The first season of "The Last of Us," meanwhile, is incredibly focused. It's about two characters, not dozens, and they're out to achieve a very specific, tangible goal, one they'll undoubtedly reach (for better or worse) by the end of this season. So far, the show hasn't been completely disinterested in the idea of how society at large will evolve in the apocalypse, but it's been content to let those questions play out beyond our direct view. FEDRA and the Fireflies fight each other all throughout what's left of America, but neither Joel nor Ellie seems to have strong feelings about either. So far, "The Last of Us" isn't about rebuilding society; it's a simple story about two strangers slowly becoming like family to one another, while others attempt to rebuild society in the background. 

A different TV landscape

As a result of all this, we know that "The Last of Us" is never going to run as long as "The Walking Dead." Even if there weren't only two video games for the show to adapt, this would still be clear. When a show is this focused, when it's continually barreling forward through its story instead of gradually establishing a status quo, it's clear that it has no intent to stay around for as long as it can. Even when Ellie and Joel aren't on screen, it doesn't ever feel like a moment's being wasted. 

"The Last of Us" feels like a clear indicator of how much prestige TV (or at least, shows that are aiming for prestige TV status) have changed over the past 15 years. "The Walking Dead" aired at a time when it was normal for successful shows to go on for as long as the ratings allowed. Director Joel Coen recently complained about the medium of TV, saying, "So much of television has a beginning, a middle, a middle, a middle, a middle, until the whole thing dies of exhaustion," but honestly, the criticism feels about 10 years too late. 

Whereas sitcoms like "Friends" and "How I Met Your Mother" went on for 9-10 seasons, today's acclaimed sitcoms like "Ted Lasso" and "The Good Place" have been content to end on seasons 3 or 4, with the episode counts of each season being far lower. The writers of "Lost" famously had to fight ABC to get them to end the show after "only" six seasons, but the acclaimed series "Succession" is now happily ending of its own accord in season 4, even though no one would've complained if they'd chosen to keep going.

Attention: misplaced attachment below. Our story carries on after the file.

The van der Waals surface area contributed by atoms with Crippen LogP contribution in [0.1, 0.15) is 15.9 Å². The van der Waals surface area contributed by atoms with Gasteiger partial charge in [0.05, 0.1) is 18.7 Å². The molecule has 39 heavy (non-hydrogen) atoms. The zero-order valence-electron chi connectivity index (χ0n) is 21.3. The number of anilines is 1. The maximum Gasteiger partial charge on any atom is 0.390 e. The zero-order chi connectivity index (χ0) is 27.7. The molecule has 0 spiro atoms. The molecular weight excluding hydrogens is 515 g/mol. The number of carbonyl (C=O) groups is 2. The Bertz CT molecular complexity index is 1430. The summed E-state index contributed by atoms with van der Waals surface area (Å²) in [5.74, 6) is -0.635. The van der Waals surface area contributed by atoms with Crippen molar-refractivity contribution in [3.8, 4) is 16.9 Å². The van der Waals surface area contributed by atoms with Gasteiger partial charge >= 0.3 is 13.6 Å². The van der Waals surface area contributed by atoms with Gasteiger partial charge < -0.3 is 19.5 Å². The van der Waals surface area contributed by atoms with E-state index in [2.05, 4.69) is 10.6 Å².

A smaller-scale show, for better or worse

The difference in pacing and scale between "The Walking Dead" and "The Last of Us" isn't exactly surprising, but it's notable because each show is the big zombie series of its time, which gives us perhaps the clearest example yet of how the TV landscape has changed. In hindsight, "The Walking Dead" seems almost perfectly designed to be a ratings hit in the early 2010s; "The Last of Us" seems like exactly the sort of show that would particularly do well today, in a time where 8-10 episode seasons are the norm, and when ending after just a handful of seasons isn't seen as a sign of a failure.  

There's a lot that "The Walking Dead" deserves credit for; at its best, it was a riveting series filled with compelling characters accomplishing feats of badassery and dealing with tough moral quandaries. The fact that there were so many different characters helped to give it an air of unpredictability, as these characters would often converge in smart, unexpected ways throughout the series. The series' format also gave minor characters the time to quietly, subtly evolve in realistic-feeling ways, something that "The Last of Us" season 1 can't really do because most of the characters tend to die in the same episode they're introduced. 

The accomplishments of "The Walking Dead," and the benefits of its approach, shouldn't be ignored. It's just that so much of what made "The Walking Dead" drag, from the characters' long-winded monologues to the occasional sense of aimlessness, is almost entirely absent from "The Last of Us" so far, and man, is that refreshing to see.